Volkswagen and Volvo are the only European carmakers on track to electrify their model lineup on time to meet the Continent’s net zero climate target, a study has revealed. Others have an ambitious phase-out target but lack a robust plan to get there, according to European campaign group Transport and Environment (T&E).

Using IHS Markit car production forecasts as well as 2030 phase-out announcements made by the automakers themselves, the firm analysed the readiness of 10 major brands in Europe in making the transition to electric by the end of the decade. Data from the findings show there are big differences in ambitions as well as in the quality of automakers’ plans.

With a readiness index rating of 70, Volkswagen and Volvo were cited as having “aggressive and credible strategies” that would enable them to make the shift from fossil-fuel cars to electric vehicles. The German manufacturer has said it aims to have 55% group-wide BEV sales in Europe by 2030, while Volvo has stated that its entire model line-up will be fully electric by then.

Ford has an ambitious phase-out target to become fully electric by 2030, but appears to be running out of time. The study stated that the Blue Oval is expected to only produce just 13% battery-electric vehicles (BEV) by 2025.

The T&E report indicated that Daimler, BMW, Stellantis, Jaguar Land Rover and Toyota rank the worst, with low short-term battery electric (BEV) sales. It added that these brands had “no ambitious phase-out targets, no clear industrial strategy and an over-reliance – in the case of BMW, Daimler and Toyota – on hybrids.”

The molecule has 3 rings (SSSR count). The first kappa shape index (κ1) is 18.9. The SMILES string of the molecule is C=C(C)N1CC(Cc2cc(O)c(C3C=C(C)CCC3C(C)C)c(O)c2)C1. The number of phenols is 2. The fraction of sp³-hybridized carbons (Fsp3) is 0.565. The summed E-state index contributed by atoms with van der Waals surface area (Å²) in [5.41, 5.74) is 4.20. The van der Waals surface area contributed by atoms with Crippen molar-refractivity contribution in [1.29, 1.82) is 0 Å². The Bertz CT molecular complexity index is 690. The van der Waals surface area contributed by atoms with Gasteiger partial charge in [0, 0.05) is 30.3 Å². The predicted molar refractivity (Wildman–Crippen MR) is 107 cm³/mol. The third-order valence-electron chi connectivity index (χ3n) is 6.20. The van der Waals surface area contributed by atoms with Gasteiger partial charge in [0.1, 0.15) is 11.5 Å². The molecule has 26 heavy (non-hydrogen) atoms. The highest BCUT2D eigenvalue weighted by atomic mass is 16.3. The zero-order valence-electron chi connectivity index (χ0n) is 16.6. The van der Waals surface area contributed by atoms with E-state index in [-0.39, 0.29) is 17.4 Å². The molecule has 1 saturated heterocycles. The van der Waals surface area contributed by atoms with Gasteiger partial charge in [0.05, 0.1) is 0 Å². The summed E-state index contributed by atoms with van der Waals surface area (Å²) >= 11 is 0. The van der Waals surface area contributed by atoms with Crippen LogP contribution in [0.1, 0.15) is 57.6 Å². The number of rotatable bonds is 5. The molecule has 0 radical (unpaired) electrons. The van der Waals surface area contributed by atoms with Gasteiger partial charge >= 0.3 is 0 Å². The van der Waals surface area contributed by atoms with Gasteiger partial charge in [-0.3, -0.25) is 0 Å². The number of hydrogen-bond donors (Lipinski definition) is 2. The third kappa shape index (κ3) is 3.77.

In the case of Toyota, it said the automaker has not set a target for 2030 and plans to produce just 10% BEVs in 2025, and T&E said that the brand is expected to rely on less-efficient hybrid technologies, with 44% of its EU production being of these in 2030.

The report raises concerns over the reliance on carmakers’ voluntary commitments, stating they are too low and not backed up by a coherent industrial strategy. In 2016, a T&E analysis showed that carmakers failed on their collective target of selling 3.6% electric cars by achieving less than half of that.

Production of BEVs in Europe is expected to increase from around a million units in 2021 (7.4% of total production) to 3.3 million units in 2025 (24.2%) and 6.7 million units in 2030, where they will account for 50.2% of the total volume and surpass internal combustion engine (ICE) vehicles.

However, the report said that even if the current promises are met, Europe’s BEV sales are likely to be at least 10 percentage points lower below that needed to meet the EU’s Green Deal, which targets net zero emissions by 2050. It said that European regulators need to set binding car CO2 targets to ensure automakers ramp up the introduction of EVs. This would lead to two-thirds of new cars being fully electric by 2030 and to 100% in 2035.

“With only two carmakers close to where Europe needs to go, policymakers can’t leave it to carmakers to get there on their own. Targets need to be gradually tightened so that carmakers not only commit to phasing out fossil fuels, but develop a strategy that gets them there on time,” said Julia Poliscanova, T&E’s senior director for vehicles and e-mobility.